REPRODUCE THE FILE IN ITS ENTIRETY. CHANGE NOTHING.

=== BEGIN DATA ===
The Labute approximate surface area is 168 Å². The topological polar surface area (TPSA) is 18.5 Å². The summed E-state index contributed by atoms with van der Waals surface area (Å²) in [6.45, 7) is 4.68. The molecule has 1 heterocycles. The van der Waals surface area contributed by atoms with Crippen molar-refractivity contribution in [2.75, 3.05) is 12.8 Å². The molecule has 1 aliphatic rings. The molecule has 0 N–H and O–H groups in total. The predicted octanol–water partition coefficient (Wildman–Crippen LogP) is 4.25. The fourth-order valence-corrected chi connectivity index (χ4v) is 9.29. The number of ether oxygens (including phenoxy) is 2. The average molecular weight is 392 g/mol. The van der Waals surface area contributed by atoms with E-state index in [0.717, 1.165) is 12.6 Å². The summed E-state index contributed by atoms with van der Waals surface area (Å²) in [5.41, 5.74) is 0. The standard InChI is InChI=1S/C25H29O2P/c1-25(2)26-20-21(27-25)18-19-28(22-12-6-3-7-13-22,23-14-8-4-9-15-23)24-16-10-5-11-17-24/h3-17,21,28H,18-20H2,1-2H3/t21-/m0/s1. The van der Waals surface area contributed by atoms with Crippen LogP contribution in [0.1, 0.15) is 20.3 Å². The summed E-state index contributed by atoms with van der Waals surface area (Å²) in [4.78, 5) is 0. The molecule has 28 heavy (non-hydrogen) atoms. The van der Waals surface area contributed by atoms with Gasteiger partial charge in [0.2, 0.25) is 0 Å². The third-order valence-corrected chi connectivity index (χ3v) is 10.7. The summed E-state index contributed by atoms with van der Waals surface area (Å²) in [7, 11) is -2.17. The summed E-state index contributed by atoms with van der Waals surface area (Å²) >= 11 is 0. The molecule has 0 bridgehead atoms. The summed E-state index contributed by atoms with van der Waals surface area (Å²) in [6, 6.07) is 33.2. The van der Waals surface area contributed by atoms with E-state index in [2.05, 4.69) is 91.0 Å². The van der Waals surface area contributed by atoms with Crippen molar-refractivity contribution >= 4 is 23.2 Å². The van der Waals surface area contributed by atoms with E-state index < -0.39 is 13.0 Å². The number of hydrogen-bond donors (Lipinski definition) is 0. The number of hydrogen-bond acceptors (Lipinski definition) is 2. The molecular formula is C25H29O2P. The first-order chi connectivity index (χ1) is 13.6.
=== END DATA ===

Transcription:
The Labute approximate surface area is 168 Å². The topological polar surface area (TPSA) is 18.5 Å². The summed E-state index contributed by atoms with van der Waals surface area (Å²) in [6.45, 7) is 4.68. The molecule has 1 heterocycles. The van der Waals surface area contributed by atoms with Crippen molar-refractivity contribution in [2.75, 3.05) is 12.8 Å². The molecule has 1 aliphatic rings. The molecule has 0 N–H and O–H groups in total. The predicted octanol–water partition coefficient (Wildman–Crippen LogP) is 4.25. The fourth-order valence-corrected chi connectivity index (χ4v) is 9.29. The number of ether oxygens (including phenoxy) is 2. The average molecular weight is 392 g/mol. The van der Waals surface area contributed by atoms with E-state index in [0.717, 1.165) is 12.6 Å². The summed E-state index contributed by atoms with van der Waals surface area (Å²) in [5.41, 5.74) is 0. The standard InChI is InChI=1S/C25H29O2P/c1-25(2)26-20-21(27-25)18-19-28(22-12-6-3-7-13-22,23-14-8-4-9-15-23)24-16-10-5-11-17-24/h3-17,21,28H,18-20H2,1-2H3/t21-/m0/s1. The van der Waals surface area contributed by atoms with Crippen LogP contribution in [0.1, 0.15) is 20.3 Å². The summed E-state index contributed by atoms with van der Waals surface area (Å²) in [4.78, 5) is 0. The molecule has 28 heavy (non-hydrogen) atoms. The van der Waals surface area contributed by atoms with Gasteiger partial charge in [0.2, 0.25) is 0 Å². The third-order valence-corrected chi connectivity index (χ3v) is 10.7. The summed E-state index contributed by atoms with van der Waals surface area (Å²) in [7, 11) is -2.17. The summed E-state index contributed by atoms with van der Waals surface area (Å²) >= 11 is 0. The molecule has 0 bridgehead atoms. The summed E-state index contributed by atoms with van der Waals surface area (Å²) in [6, 6.07) is 33.2. The van der Waals surface area contributed by atoms with E-state index in [2.05, 4.69) is 91.0 Å². The van der Waals surface area contributed by atoms with Crippen molar-refractivity contribution >= 4 is 23.2 Å². The van der Waals surface area contributed by atoms with E-state index < -0.39 is 13.0 Å². The number of hydrogen-bond donors (Lipinski definition) is 0. The number of hydrogen-bond acceptors (Lipinski definition) is 2. The molecular formula is C25H29O2P. The first-order chi connectivity index (χ1) is 13.6.